And on the national drug strategy, I think in fairness, we are getting pretty good support from Congress. We're not getting the support I want on the crime bill. We've had a different approach to it. Ours is hard-line. Ours is tough. And I think it's proper. And I regret very much that they have not come through and given us a crime bill that I can sign. And I don't think that we're going to get it before the end of this session.

Clean air -- I'm disappointed that we haven't finalized a clean air bill that is reasonable and one that does do what we started out to do, and that is make dramatic improvements in the clean air amendments. And I had one up there that we had to get agreement with on some of the Senators. And then we go to the House, and it gets caught up in a lot of extremes over there -- people wanting to drive industry totally to its knees. And I'm still convinced that we can find a sound balance between growth and jobs and sound environmental practice. And so, we're not home yet on the clean air amendments, but I'm hoping that we will be because I think it's very important for our country and for the generations to come. So, we're going to keep working.

A lot of these issues will carry over, obviously, until the brand new Congress -- they've got to start over, but headway will not be totally lost on some of these key questions. But I'm not handing out grades to Congress. They're grading me every single day. Some of it very flattering, and some of it not so pleasant. [Laughter] But that goes with the territory. And what I'm trying to do in the last -- back to where we started -- in the last few hours of this Congress is say: Look, let's put the people's business first. Let's lay aside this political rhetoric and get a job done that should have been done long ago, because it simply isn't right to mortgage the future of these kids anymore.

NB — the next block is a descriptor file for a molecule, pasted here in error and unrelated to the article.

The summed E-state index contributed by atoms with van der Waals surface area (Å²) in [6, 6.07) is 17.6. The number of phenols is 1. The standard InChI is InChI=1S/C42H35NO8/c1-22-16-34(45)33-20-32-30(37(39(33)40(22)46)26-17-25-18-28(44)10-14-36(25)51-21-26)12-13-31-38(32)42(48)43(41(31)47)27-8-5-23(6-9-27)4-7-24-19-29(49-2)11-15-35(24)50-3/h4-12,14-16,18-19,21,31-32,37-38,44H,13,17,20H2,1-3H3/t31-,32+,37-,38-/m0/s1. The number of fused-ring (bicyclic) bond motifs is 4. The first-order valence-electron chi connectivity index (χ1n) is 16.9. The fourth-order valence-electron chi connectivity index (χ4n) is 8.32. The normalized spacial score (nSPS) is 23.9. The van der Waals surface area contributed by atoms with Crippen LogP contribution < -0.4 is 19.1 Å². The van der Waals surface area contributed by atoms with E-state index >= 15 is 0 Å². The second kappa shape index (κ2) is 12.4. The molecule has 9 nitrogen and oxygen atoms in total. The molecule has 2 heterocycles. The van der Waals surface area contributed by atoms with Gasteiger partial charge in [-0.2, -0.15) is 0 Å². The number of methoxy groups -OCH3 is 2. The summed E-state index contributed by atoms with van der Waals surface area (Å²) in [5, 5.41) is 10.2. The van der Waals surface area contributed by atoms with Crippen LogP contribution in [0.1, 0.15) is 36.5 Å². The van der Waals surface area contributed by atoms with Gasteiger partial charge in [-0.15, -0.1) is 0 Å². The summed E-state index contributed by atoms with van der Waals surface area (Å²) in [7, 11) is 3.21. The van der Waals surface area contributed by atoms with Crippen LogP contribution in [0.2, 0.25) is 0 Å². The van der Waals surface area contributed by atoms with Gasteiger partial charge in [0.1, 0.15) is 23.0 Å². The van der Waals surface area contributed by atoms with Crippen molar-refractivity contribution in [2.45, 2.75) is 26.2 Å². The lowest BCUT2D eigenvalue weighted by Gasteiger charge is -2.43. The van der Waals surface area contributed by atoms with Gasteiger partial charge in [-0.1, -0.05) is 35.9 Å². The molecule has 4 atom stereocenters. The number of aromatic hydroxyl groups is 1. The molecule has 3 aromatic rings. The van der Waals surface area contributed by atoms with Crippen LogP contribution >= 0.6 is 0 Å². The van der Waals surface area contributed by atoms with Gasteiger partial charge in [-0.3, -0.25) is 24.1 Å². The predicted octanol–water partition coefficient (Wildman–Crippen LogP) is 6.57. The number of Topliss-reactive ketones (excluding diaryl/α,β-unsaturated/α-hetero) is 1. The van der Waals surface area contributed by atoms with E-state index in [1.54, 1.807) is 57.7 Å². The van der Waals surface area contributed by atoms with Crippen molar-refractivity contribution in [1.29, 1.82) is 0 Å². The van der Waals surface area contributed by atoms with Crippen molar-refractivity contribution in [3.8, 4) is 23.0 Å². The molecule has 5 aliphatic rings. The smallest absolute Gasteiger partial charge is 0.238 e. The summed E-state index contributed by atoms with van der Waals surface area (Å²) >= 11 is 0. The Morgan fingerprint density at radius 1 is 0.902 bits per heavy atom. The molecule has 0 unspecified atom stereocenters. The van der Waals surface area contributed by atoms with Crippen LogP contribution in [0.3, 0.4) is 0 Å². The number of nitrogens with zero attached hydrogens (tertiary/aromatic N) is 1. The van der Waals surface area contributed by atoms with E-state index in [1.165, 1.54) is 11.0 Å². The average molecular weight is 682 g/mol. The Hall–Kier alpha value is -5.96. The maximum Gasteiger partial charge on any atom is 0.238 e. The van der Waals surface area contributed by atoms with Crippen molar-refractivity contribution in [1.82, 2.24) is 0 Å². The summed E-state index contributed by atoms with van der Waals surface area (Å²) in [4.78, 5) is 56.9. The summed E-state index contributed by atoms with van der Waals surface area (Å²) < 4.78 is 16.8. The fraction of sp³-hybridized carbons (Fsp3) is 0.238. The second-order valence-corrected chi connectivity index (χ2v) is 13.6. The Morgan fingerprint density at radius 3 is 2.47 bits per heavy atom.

And with an economy that is sluggish, it is just exactly the time to demonstrate to the world that we can get the deficit down. You've all heard what Greenspan said about interest rates, provided we get a sound budget agreement. And I think better than a speech on the floor of the House would be a sound agreement that brings these interest rates down and starts growth and job opportunity for the American people. So, that's where I'm spending my time at the end of this session.

Thank you all very much for coming. And now if those who have the time -- I'd love to have you just file through and see the majestic Oval Office, and we'll get pictures. Thank you all very much.

Note: President Bush spoke at 10:16 a.m. in the Roosevelt Room at the White House. In his remarks, he referred to Robert Dole, Senate Republican leader; George Mitchell, Senate majority leader; President Saddam Hussein of Iraq; Prime Minister Giulio Andreotti of Italy; William J. Bennett, Director of National Drug Control Policy; Paul Oreffice, chairman of Dow Chemical Corp.; James E. Burke, chairman of the Partnership for a Drug-Free America; and Alan Greenspan, Chairman of the Board of Governors of the Federal Reserve System.